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    On a winter night in Samarra in 247/861, the caliph Jaqfar al-Mutawakkil held a carousing session with some companions and courtiers. With Samarra and Baghdad absorbed by inner conflict in the 860s and trying to recover from it during the following decades, most of the empire fell apart. Having acted as chief commander for al-Muqtazz's side during the civil war of 865, he enjoyed the respect of the soldiers. Brett sees ninth-century Ismailism as part of a larger brew of oppositional trends, the 'sectarian milieu' which John Wansbrough described as the religious and doctrinal environment of early Islam. Al-Mutadid achieved a reputation and popularity that went beyond the army, and his reign constituted the high point of what is known as the 'Abbasid restoration'. The decline of Abbasid power was felt throughout the Islamic world. A powerless Abbasid caliphate was still indispensable to the Buyids for several reasons, including their need for formal legitimacy.
  • 9 - The late ʿAbbāsid pattern, 945–1050
    pp 360-394
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    The decline and fall of the Abbasid caliphate in the first half of the fourth/tenth century led to the emergence of a new political order. Many of the post-Abbasid regimes attempted to continue the old system and employ ghilman, with their salaries being paid out of the receipts of taxation. The Ghaznavids rulers followed the middle Abbasid practice of recruiting an army of Turkish ghilman and collecting taxes to pay them. Kurds had inhabited much of the area of the Zagros mountains and the uplands to the north of Mosul for many centuries before the coming of Islam. The Muslim world had come into being because lands from Central Asia to North Africa had been conquered by armies largely made up of Arab Bedouin tribesmen. The newly emerging Shiism was not formally the state religion of the Buyids. The new Sunnism was based on the ideas of the muhaddithun, first developed in the third/ninth centuries.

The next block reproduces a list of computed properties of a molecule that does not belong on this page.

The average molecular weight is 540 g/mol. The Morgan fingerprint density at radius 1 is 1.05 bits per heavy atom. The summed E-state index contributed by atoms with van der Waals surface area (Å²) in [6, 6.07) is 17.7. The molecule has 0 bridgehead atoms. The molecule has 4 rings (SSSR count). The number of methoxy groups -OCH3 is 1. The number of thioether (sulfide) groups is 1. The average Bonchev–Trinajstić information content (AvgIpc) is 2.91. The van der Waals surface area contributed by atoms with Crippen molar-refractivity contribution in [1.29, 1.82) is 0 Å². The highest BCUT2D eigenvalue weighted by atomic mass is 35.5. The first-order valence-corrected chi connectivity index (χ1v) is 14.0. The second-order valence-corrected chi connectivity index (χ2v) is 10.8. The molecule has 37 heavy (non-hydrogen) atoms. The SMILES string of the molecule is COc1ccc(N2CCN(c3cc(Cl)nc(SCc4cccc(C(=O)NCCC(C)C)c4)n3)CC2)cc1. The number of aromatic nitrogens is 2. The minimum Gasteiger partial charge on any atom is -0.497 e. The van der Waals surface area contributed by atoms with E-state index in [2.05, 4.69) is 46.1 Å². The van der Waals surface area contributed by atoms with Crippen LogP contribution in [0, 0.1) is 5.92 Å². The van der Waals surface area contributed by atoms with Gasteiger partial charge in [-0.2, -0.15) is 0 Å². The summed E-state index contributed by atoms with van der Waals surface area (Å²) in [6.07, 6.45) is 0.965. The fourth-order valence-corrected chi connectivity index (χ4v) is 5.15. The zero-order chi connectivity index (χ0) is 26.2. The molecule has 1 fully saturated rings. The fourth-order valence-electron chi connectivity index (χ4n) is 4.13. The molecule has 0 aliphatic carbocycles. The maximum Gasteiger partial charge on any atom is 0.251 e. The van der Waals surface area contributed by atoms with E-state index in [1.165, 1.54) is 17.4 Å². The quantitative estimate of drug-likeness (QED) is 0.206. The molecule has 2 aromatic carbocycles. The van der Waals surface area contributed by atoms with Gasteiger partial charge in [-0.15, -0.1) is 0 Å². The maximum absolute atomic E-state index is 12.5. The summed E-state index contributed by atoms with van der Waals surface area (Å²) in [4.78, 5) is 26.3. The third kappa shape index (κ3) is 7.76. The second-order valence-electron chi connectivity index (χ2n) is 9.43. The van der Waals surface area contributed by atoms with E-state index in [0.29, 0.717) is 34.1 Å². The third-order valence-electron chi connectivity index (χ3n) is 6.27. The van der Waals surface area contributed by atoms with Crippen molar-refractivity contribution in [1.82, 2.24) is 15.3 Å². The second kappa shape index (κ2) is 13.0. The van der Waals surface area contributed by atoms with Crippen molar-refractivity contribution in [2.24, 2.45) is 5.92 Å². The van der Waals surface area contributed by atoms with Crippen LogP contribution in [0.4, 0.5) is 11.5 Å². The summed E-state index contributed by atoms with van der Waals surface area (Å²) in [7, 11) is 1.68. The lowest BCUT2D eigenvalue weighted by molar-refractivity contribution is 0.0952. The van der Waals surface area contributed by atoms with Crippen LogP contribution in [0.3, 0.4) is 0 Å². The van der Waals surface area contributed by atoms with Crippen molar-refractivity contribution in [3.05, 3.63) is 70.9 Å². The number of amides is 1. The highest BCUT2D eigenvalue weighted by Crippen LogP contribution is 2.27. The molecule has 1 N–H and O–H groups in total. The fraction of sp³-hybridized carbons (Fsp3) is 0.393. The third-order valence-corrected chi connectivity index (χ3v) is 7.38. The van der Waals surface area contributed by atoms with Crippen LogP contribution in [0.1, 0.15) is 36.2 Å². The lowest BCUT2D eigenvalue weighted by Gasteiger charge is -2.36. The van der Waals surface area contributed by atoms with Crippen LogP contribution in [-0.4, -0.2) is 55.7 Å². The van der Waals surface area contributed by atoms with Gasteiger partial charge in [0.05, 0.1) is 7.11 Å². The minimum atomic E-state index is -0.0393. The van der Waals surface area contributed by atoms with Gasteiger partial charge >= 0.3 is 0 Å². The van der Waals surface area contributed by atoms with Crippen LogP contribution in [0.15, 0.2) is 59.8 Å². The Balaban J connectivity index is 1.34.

• 10 - Arabia
    pp 395-447
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    In the Arabian peninsula, the second/eighth century independent and semi-independent polities appeared, and regions underwent cycles of unification and fragmentation. This chapter is divided into four sections: the Hijaz, the Yemen, Oman, and Central and Eastern Arabia. In the first section, an outline of the Hijazi history in the first/seventh and second/eighth centuries is provided; attention is also drawn to the rebellions and disorders in the holy cities of Mecca and Medina. Next, the chapter focuses on the history of Yemen from the first/seventh to the end of the second/eighth century. Non-sectarian dynasties, religious activity, and sectarian states in Yemen are also discussed here. Oman from the first/seventh to the third/ninth century, and from the third/ninth to the fifth/eleventh century is the focus of the third section of the chapter. The final section deals with Central and Eastern Arabia from the first/seventh to the third/ninth century.
  • 11 - The Islamic east
    pp 448-505
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    The history of the conquest of the Islamic east, like that of other phases of the Muslim wars of expansion, is difficult to reconstruct and to interpret. The Arab conquests in what would become the Islamic east entailed a number of demographic, social, economic, political and cultural changes that would help determine the parameters for the development of this area. The administration of the fiscal apparatus depended heavily on the same class that had played that role in Sasanian times. Political economy, rather than fiscal administration, provides a better guide to distinguishing the various regions of the Islamic east and following their development. Following al-Mamun's accession to the caliphate and return to Baghdad, the history of the Islamic east becomes primarily that of largely autonomous, hereditary, regional dynasties, namely the Tahirids, Saffarids, Samanids and Ghaznavids. The Saffarids represented in almost every conceivable way the antithesis of the Tahirid version of regionalism.
  • 12 - Syria
    pp 506-540
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    The lands stretching from the Euphrates east and to the upper Tigris are both an extension of Syria and a separate entity. Roman rule was now only a dim memory, recalled in the ruins of its monuments and in the resurgence of Byzantine military power along Syria's northern borderlands. Syrians might soon come to feel that a relatively stable and tolerant Arab-Muslim government was no worse than the disruption and turmoil of the last decades of Byzantine rule. The symbolic impact of Muslim rule may have been even greater, for the new regime was no longer a Christian commonwealth, a providential vehicle of salvation. The first governor was Abd Allah ibn Ali, the powerful uncle of al-Saffah and al-Mansur who had led the victorious Abbasid armies into Syria. In the late third/ninth century Syria suddenly entered on an era of sustained turbulence, in common with many parts of the Islamic world.